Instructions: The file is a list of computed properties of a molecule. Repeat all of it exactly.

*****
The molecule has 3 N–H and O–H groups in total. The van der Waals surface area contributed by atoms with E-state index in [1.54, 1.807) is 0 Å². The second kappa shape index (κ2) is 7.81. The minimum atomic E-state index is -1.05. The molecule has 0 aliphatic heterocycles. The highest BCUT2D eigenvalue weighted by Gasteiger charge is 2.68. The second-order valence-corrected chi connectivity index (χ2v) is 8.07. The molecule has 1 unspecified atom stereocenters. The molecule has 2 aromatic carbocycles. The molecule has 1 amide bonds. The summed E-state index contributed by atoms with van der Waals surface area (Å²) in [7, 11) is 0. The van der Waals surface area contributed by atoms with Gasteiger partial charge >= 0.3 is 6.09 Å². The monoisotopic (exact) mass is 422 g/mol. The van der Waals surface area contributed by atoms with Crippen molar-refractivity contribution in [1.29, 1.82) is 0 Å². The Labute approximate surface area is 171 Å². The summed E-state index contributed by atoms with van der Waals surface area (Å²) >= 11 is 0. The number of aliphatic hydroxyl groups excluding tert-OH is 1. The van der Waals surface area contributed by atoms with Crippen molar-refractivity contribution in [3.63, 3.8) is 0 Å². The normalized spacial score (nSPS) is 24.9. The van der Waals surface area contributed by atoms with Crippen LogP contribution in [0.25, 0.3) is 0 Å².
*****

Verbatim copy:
The molecule has 3 N–H and O–H groups in total. The van der Waals surface area contributed by atoms with E-state index in [1.54, 1.807) is 0 Å². The second kappa shape index (κ2) is 7.81. The minimum atomic E-state index is -1.05. The molecule has 0 aliphatic heterocycles. The highest BCUT2D eigenvalue weighted by Gasteiger charge is 2.68. The second-order valence-corrected chi connectivity index (χ2v) is 8.07. The molecule has 1 unspecified atom stereocenters. The molecule has 2 aromatic carbocycles. The molecule has 1 amide bonds. The summed E-state index contributed by atoms with van der Waals surface area (Å²) in [7, 11) is 0. The van der Waals surface area contributed by atoms with Gasteiger partial charge >= 0.3 is 6.09 Å². The monoisotopic (exact) mass is 422 g/mol. The van der Waals surface area contributed by atoms with Crippen molar-refractivity contribution in [1.29, 1.82) is 0 Å². The Labute approximate surface area is 171 Å². The summed E-state index contributed by atoms with van der Waals surface area (Å²) >= 11 is 0. The number of aliphatic hydroxyl groups excluding tert-OH is 1. The van der Waals surface area contributed by atoms with Crippen molar-refractivity contribution in [3.63, 3.8) is 0 Å². The normalized spacial score (nSPS) is 24.9. The van der Waals surface area contributed by atoms with Crippen LogP contribution in [0.25, 0.3) is 0 Å².